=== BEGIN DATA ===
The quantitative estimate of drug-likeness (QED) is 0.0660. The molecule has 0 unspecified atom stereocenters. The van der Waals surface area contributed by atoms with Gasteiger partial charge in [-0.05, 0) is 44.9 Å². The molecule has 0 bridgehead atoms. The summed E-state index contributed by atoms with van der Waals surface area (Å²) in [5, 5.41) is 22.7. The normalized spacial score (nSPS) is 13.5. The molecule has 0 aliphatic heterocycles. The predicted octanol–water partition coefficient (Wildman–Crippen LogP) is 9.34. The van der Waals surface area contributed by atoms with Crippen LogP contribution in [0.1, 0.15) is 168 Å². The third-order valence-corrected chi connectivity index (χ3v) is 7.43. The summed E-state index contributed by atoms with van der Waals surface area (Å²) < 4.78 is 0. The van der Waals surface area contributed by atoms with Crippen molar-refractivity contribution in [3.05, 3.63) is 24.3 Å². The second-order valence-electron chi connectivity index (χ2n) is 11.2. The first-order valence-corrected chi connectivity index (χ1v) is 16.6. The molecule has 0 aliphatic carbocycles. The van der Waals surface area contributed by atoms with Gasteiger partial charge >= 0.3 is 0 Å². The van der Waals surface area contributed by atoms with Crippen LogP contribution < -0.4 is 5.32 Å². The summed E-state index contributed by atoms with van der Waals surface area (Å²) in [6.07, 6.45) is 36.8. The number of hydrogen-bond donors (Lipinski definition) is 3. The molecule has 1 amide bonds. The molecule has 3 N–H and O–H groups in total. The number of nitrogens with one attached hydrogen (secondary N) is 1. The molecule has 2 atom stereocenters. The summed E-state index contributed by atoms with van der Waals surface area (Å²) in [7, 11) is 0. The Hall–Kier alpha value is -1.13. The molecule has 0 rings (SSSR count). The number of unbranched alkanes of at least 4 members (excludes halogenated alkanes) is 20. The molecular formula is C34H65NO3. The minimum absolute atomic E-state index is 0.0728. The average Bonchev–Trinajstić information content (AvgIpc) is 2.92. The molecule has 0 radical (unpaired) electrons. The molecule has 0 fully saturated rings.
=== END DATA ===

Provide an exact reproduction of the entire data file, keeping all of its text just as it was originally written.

The quantitative estimate of drug-likeness (QED) is 0.0660. The molecule has 0 unspecified atom stereocenters. The van der Waals surface area contributed by atoms with Gasteiger partial charge in [-0.05, 0) is 44.9 Å². The molecule has 0 bridgehead atoms. The summed E-state index contributed by atoms with van der Waals surface area (Å²) in [5, 5.41) is 22.7. The normalized spacial score (nSPS) is 13.5. The molecule has 0 aliphatic heterocycles. The predicted octanol–water partition coefficient (Wildman–Crippen LogP) is 9.34. The van der Waals surface area contributed by atoms with Crippen LogP contribution in [0.1, 0.15) is 168 Å². The third-order valence-corrected chi connectivity index (χ3v) is 7.43. The summed E-state index contributed by atoms with van der Waals surface area (Å²) < 4.78 is 0. The van der Waals surface area contributed by atoms with Crippen molar-refractivity contribution in [3.05, 3.63) is 24.3 Å². The second-order valence-electron chi connectivity index (χ2n) is 11.2. The first-order valence-corrected chi connectivity index (χ1v) is 16.6. The molecule has 0 aliphatic carbocycles. The van der Waals surface area contributed by atoms with Gasteiger partial charge >= 0.3 is 0 Å². The van der Waals surface area contributed by atoms with Crippen LogP contribution < -0.4 is 5.32 Å². The summed E-state index contributed by atoms with van der Waals surface area (Å²) in [6.07, 6.45) is 36.8. The number of hydrogen-bond donors (Lipinski definition) is 3. The molecule has 1 amide bonds. The molecule has 3 N–H and O–H groups in total. The number of nitrogens with one attached hydrogen (secondary N) is 1. The molecule has 2 atom stereocenters. The summed E-state index contributed by atoms with van der Waals surface area (Å²) in [7, 11) is 0. The Hall–Kier alpha value is -1.13. The molecule has 0 rings (SSSR count). The number of unbranched alkanes of at least 4 members (excludes halogenated alkanes) is 20. The molecular formula is C34H65NO3. The minimum absolute atomic E-state index is 0.0728. The average Bonchev–Trinajstić information content (AvgIpc) is 2.92. The molecule has 0 radical (unpaired) electrons. The molecule has 0 fully saturated rings.